Your realtor can help you understand which of your needs and wants fit your budget and favorite neighborhoods and adjust where possible.

You should also decide whether you'll only visit homes in person or if you trust your agent to visit the properties on your behalf. This can be useful if you work demanding hours and can't always be available to see a house.

Next, your agent will search for homes on your local MLS and bring you top picks, and you'll schedule viewings and tours.

Step 6: Make an offer

Once you find a New York house you love, it's time to make an offer. Your real estate agent will help you write a compelling offer that gives you the best shot of convincing the homeowner to sell to you.

Talk to your real estate agent to work out all your contingencies and concessions so you can act quickly and make a strong offer that gives you a good chance of winning the home.

Part of your offer could include an earnest money deposit, which may be 1–2% of the purchase price. It's an incentive for the sellers to take the home off the market until closing. If the sale goes through, the earnest money goes toward your down payment, so you won't be anything additional out of pocket.

Note: When housing inventory is high, so is demand. So if you're house-hunting in July, you may have less time to make an offer than in December.

Average time homes spend on market in New York

Annual average 78
January 91
February 88
March 64
April 59
May 57
June 59
July 56
August 61
September 65
October 66
November 69
December 82
Show more

Source: Realtor.com (March 2024)

Step 7: Inspections, appraisals, and financing

Once the seller accepts your initial offer, you have to do due diligence before officially purchasing the home. Inspections let you better evaluate the home's condition, and lenders use appraisals to determine value and decide how much your final loan amount will be.

If something unexpected pops up or if the home's appraisal comes in below the purchase price, you could have an opportunity to renegotiate the terms of your contract.

Underwriting

This is also the period that your lender will verify that you can afford your mortgage. They may ask for proof of income, pay stubs, and letters of explanation for income that doesn't come from wages, and other loan statements (like for student debt).

Delays could lead to postponed closing, so start collecting this information early so that you can be ready to submit documents when your lender asks.

Home inspections in New York

Having your house in New York inspected by a licensed inspector gives you peace of mind about the condition of the property before you commit thousands of dollars to purchase it. A licensed professional checks the house for any unseen, unexpected, or potential issues. 

Your inspector should check out the following parts of the property:

  • Roof
  • Foundation
  • Electrical system
  • HVAC system
  • Plumbing

A home inspection costs around $300 to $600, depending on factors like the home's location, condition, and age.

If the home has a septic system, you should also pay for a septic inspection to make sure it doesn't have any problems that wouldn't be covered in a typical home inspection.

New York-specific inspections

Here are a few important tests you might want to consider:

  • Radon testing: If a seller hasn't conducted a radon test in the past year, it's best to have one done before closing. Radon is dangerous at elevated levels and can cause long-lasting lung damage. Find information about where to obtain a radon test kit on the New York State Department of Health website.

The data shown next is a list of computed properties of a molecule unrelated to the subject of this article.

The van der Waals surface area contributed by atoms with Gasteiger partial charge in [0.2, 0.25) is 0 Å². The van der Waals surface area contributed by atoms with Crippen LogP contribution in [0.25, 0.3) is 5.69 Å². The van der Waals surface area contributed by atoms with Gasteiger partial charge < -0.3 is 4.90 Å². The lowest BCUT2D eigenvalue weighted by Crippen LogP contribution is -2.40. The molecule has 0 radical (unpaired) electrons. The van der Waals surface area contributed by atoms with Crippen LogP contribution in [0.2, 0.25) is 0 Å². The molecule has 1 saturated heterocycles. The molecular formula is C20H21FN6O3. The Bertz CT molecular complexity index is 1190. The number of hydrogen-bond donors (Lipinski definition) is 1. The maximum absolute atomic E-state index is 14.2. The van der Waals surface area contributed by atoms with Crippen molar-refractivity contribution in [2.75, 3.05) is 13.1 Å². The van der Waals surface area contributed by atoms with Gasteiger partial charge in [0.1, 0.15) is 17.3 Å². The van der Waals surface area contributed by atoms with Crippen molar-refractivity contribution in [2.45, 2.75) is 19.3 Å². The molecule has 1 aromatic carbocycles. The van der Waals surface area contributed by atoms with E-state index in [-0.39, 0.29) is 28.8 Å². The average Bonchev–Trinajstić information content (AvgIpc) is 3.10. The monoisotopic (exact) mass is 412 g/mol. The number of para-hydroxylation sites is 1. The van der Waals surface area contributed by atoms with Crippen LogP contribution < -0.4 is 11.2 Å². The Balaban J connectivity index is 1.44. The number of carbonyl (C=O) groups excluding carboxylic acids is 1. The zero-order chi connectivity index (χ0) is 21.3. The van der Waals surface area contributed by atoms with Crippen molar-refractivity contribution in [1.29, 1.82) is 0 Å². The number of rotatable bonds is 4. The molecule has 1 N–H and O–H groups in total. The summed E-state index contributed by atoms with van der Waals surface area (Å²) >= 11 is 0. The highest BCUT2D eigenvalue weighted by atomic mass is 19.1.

• Termite inspection: New York doesn't always require inspections before closing on a property, though some lenders may before approving your loan. It's smart to get one completed no matter what. If infestations aren't caught early, termites and other unwanted pests can cause structural damage and pose health risks.

Appraisals

Appraisals determine the value of the property. If you're using a mortgage to buy your new house in New York, your lender will order an appraisal to make sure the home is worth the money that it's loaning you.

Step 8: Close on your new home!

Final walk-through

Before you close on your new home, you and your agent will do a final walk-through of the property to ensure that it's still in the expected condition. You'll want to check to make sure: 

  1. The appliances are in working order.
  2. Any agreed-upon repairs were handled by the seller. 
  3. There was no damage to the home when the seller moved out.

Closing day 

On the closing date, you’ll meet at the title company to review lots of important paperwork. You'll need to read and sign several documents, including:

  • The final loan application
  • The deed transfer
  • Various disclosures

Before signing anything, ask your agent or closing attorney about any questions you have to make sure you fully understand each document.

After completing the paperwork, you'll have to pay for closing costs. The title company will collect the total amount you owe for various services and pay each party on your behalf.

Typically, a buyer's closing costs can be separated into four categories:

  • Prepaid costs: Ongoing costs of homeownership, such as property taxes and homeowners insurance. Mortgage lenders often require buyers to pay these monthly fees up front.
  • Title and escrow charges: Charges for the title company's services, such as title searches and title insurance.
  • Lender fees: Fees for the mortgage company to originate and underwrite your loan. Lender fees might include other expenses associated with your loan, such as appraisal fees or mortgage points.
  • Other closing costs: Miscellaneous costs unique to each buyer. Other closing costs can include pest inspection fees, natural disaster certification fees, and other variable expenses.

Buyers in New York typically pay 3%–5% of the purchase price in closing costs. For a $466,817 home — the typical home value in New York — that's between $14,004 and $23,340!

After signing all of the paperwork, you'll get the keys and can move into your new house in New York. Congrats! 

Start of mortgage payments

If you took out a mortgage to purchase the home, your first loan payment is likely due within a month after closing.

Ask your lender for more specific details about the payment schedule, how to make the first payment, and how to set-up automatic payments (if desired).